- Vol. 02
- Chapter 03
Image by Marc Schlossman
NO OVERTAKINGIt was well after the seas rose and we moved up here that we made the road. Sean said the sea was once much smaller and the land much bigger and there were a lot more creatures. Well there are all sorts of fish, aren’t fish creatures? Well Yes he said - but there were more land ones, fierce hunters and gentle vegetarians. Well, that’s what his gran said. I’d only really grown up with horses, dogs, cats, pigs and chickens. Pigs are the cleverest if you ask me, but chickens are precious. Sean said we were the lucky ones but few remembered what it was like before, except some of the grandparents and their memory was hazy. The house we all lived in was round, with about 16 families in all. We took care to be fair about who would fish, who would cook, who would try to grow. We all gathered.
So, anyway, at the start of this summer Sean and Michel said we needed a decent track to get to our nearest neighbours in the two far houses. We needed those others. They were now growing carrots and potatoes, and we could give them fish and eggs. And it only took a couple of downpours to make our track (which was barely a track) virtually impassable.
First Sean and Michel tried gathering small stones and laying them down on the track. It was backbreaking. Some women started to help, many men were off fishing. Next, they all tried breaking the stones even smaller, and on it went until the end of August when it rained and the little stones got swallowed alive by mud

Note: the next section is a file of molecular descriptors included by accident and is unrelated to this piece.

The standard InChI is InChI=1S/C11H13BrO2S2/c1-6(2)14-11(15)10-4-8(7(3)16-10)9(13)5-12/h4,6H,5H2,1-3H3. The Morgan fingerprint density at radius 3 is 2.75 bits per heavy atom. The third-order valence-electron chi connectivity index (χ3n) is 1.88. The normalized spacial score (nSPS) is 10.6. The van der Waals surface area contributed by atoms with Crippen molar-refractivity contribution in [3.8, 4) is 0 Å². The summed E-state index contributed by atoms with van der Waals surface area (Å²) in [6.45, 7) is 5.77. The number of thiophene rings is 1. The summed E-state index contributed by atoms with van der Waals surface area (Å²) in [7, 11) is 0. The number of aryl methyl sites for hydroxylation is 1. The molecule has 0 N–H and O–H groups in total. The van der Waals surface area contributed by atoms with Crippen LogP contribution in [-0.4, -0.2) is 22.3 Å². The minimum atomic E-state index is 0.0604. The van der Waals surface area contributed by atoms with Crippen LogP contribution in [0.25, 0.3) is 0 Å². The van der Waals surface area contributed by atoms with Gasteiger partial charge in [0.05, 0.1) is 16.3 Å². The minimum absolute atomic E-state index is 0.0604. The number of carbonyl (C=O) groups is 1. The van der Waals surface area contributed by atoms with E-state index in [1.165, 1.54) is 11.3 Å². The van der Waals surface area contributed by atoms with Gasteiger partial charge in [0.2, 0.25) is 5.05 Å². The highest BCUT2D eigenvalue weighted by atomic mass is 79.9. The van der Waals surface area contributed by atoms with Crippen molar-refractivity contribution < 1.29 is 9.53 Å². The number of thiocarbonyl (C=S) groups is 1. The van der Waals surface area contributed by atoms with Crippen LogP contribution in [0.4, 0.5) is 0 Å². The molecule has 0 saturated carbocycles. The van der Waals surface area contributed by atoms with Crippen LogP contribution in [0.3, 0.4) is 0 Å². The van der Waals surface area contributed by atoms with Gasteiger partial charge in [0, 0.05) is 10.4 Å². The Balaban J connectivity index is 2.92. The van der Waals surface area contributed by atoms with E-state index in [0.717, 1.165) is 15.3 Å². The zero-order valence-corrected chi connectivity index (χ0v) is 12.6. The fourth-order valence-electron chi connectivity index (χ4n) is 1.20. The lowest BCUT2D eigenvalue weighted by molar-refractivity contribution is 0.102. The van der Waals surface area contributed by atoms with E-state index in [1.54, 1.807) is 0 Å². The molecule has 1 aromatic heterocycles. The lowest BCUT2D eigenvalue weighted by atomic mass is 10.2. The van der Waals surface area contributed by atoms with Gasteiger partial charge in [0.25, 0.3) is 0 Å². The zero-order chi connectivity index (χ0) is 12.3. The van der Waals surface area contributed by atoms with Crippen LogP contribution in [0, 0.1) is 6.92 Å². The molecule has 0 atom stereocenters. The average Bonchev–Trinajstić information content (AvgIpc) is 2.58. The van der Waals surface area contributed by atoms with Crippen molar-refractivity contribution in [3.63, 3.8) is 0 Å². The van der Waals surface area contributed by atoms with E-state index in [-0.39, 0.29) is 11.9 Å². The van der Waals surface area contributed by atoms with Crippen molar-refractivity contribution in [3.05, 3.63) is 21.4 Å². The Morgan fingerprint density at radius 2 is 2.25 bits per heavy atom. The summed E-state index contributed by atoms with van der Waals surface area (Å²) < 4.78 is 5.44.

NO OVERTAKING. Then Sean, who is so wonderful, had an idea about sap. He’d used the sap from some local pines to help waterproof cracks and make linings. So he and Michel, and me, Katy, Leah and Jap who’d do anything to work with him, gathered masses of the sap. The boys started boiling it over the outdoor fire and mixed in loads of the tiny stones. It was pure guesswork. That mixture, which looked and smelt like rancid meat, well we all laid it out. When it rained again our short road held. It was Katy’s gran called it a ‘road’ – that was the old name. People believed in Sean after that and they helped with the gathering mixing, boiling and laying. It’s slow, but we’ll do it before winter sets.
Katy’s gran remembered the old roads which were black and ran for miles. They had lines painted on. Lines? I wondered. Yes, said Katy. Yellow for ‘no parking’, and parallel white ones for ‘no overtaking’. No overtaking? What? We won’t need any of those white lines. They’re best off under water.